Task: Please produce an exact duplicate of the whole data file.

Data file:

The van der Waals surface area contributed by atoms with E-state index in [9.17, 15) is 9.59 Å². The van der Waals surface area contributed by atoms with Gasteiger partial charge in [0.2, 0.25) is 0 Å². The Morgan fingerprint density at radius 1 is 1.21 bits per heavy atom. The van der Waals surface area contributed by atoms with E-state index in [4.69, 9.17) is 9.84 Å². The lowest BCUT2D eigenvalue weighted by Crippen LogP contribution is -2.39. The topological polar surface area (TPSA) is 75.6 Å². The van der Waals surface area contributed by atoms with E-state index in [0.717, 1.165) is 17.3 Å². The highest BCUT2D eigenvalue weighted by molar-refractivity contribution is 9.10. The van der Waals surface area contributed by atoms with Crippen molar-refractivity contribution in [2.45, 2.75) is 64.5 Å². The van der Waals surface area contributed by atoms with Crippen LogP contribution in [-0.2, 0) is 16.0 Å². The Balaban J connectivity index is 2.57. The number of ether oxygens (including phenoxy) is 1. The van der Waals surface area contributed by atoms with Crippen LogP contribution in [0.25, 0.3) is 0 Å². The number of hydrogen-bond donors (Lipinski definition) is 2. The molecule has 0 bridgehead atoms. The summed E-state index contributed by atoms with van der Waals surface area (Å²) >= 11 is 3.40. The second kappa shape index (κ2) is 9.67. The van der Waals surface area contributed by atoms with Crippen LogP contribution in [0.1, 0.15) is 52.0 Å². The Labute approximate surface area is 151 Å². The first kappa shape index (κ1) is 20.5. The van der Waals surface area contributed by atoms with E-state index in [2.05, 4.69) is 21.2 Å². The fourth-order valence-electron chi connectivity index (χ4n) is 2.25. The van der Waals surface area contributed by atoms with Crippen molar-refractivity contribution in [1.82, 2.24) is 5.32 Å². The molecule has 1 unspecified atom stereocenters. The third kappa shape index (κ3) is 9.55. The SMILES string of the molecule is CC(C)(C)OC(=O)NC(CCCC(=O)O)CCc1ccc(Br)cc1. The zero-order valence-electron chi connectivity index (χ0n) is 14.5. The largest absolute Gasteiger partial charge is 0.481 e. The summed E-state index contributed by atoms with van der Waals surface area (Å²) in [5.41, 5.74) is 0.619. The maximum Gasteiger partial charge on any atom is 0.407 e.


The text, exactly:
The van der Waals surface area contributed by atoms with E-state index in [9.17, 15) is 9.59 Å². The van der Waals surface area contributed by atoms with Gasteiger partial charge in [0.2, 0.25) is 0 Å². The Morgan fingerprint density at radius 1 is 1.21 bits per heavy atom. The van der Waals surface area contributed by atoms with E-state index in [4.69, 9.17) is 9.84 Å². The lowest BCUT2D eigenvalue weighted by Crippen LogP contribution is -2.39. The topological polar surface area (TPSA) is 75.6 Å². The van der Waals surface area contributed by atoms with E-state index in [0.717, 1.165) is 17.3 Å². The highest BCUT2D eigenvalue weighted by molar-refractivity contribution is 9.10. The van der Waals surface area contributed by atoms with Crippen molar-refractivity contribution in [2.45, 2.75) is 64.5 Å². The van der Waals surface area contributed by atoms with Crippen LogP contribution in [-0.2, 0) is 16.0 Å². The Balaban J connectivity index is 2.57. The number of ether oxygens (including phenoxy) is 1. The van der Waals surface area contributed by atoms with Crippen LogP contribution in [0.25, 0.3) is 0 Å². The number of hydrogen-bond donors (Lipinski definition) is 2. The molecule has 0 bridgehead atoms. The summed E-state index contributed by atoms with van der Waals surface area (Å²) >= 11 is 3.40. The second kappa shape index (κ2) is 9.67. The van der Waals surface area contributed by atoms with Crippen LogP contribution in [0.1, 0.15) is 52.0 Å². The Labute approximate surface area is 151 Å². The first kappa shape index (κ1) is 20.5. The van der Waals surface area contributed by atoms with E-state index in [2.05, 4.69) is 21.2 Å². The fourth-order valence-electron chi connectivity index (χ4n) is 2.25. The van der Waals surface area contributed by atoms with Crippen molar-refractivity contribution in [1.82, 2.24) is 5.32 Å². The molecule has 1 unspecified atom stereocenters. The third kappa shape index (κ3) is 9.55. The SMILES string of the molecule is CC(C)(C)OC(=O)NC(CCCC(=O)O)CCc1ccc(Br)cc1. The zero-order valence-electron chi connectivity index (χ0n) is 14.5. The largest absolute Gasteiger partial charge is 0.481 e. The summed E-state index contributed by atoms with van der Waals surface area (Å²) in [5.41, 5.74) is 0.619. The maximum Gasteiger partial charge on any atom is 0.407 e.